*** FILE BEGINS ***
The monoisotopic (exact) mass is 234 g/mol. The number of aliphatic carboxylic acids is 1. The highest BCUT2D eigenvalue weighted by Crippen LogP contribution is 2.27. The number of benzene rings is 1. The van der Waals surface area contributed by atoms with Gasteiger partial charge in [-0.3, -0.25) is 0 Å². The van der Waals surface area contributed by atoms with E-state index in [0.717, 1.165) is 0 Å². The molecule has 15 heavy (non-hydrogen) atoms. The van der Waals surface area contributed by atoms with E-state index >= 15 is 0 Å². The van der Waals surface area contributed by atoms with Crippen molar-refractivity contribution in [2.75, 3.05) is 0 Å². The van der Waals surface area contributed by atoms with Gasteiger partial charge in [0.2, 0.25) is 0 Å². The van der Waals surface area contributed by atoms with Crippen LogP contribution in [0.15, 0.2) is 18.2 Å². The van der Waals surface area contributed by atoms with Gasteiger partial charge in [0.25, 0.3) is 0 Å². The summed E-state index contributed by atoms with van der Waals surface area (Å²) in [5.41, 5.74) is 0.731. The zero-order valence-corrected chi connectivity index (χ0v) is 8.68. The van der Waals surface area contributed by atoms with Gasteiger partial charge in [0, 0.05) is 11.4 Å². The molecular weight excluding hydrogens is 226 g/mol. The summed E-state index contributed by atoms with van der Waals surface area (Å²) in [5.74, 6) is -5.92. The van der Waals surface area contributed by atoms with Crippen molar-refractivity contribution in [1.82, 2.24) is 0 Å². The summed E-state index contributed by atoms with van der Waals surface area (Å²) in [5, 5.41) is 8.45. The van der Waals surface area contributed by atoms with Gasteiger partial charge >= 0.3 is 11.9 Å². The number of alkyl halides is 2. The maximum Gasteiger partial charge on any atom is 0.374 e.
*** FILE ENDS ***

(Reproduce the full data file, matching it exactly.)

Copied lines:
The monoisotopic (exact) mass is 234 g/mol. The number of aliphatic carboxylic acids is 1. The highest BCUT2D eigenvalue weighted by Crippen LogP contribution is 2.27. The number of benzene rings is 1. The van der Waals surface area contributed by atoms with Gasteiger partial charge in [-0.3, -0.25) is 0 Å². The van der Waals surface area contributed by atoms with E-state index in [0.717, 1.165) is 0 Å². The molecule has 15 heavy (non-hydrogen) atoms. The van der Waals surface area contributed by atoms with E-state index >= 15 is 0 Å². The van der Waals surface area contributed by atoms with Crippen molar-refractivity contribution in [2.75, 3.05) is 0 Å². The van der Waals surface area contributed by atoms with Gasteiger partial charge in [0.2, 0.25) is 0 Å². The van der Waals surface area contributed by atoms with Crippen LogP contribution in [0.15, 0.2) is 18.2 Å². The van der Waals surface area contributed by atoms with Gasteiger partial charge in [0.25, 0.3) is 0 Å². The summed E-state index contributed by atoms with van der Waals surface area (Å²) in [5.41, 5.74) is 0.731. The zero-order valence-corrected chi connectivity index (χ0v) is 8.68. The van der Waals surface area contributed by atoms with Gasteiger partial charge in [0, 0.05) is 11.4 Å². The molecular weight excluding hydrogens is 226 g/mol. The summed E-state index contributed by atoms with van der Waals surface area (Å²) in [5.74, 6) is -5.92. The van der Waals surface area contributed by atoms with Crippen molar-refractivity contribution in [1.82, 2.24) is 0 Å². The summed E-state index contributed by atoms with van der Waals surface area (Å²) in [5, 5.41) is 8.45. The van der Waals surface area contributed by atoms with Gasteiger partial charge >= 0.3 is 11.9 Å². The number of alkyl halides is 2. The maximum Gasteiger partial charge on any atom is 0.374 e.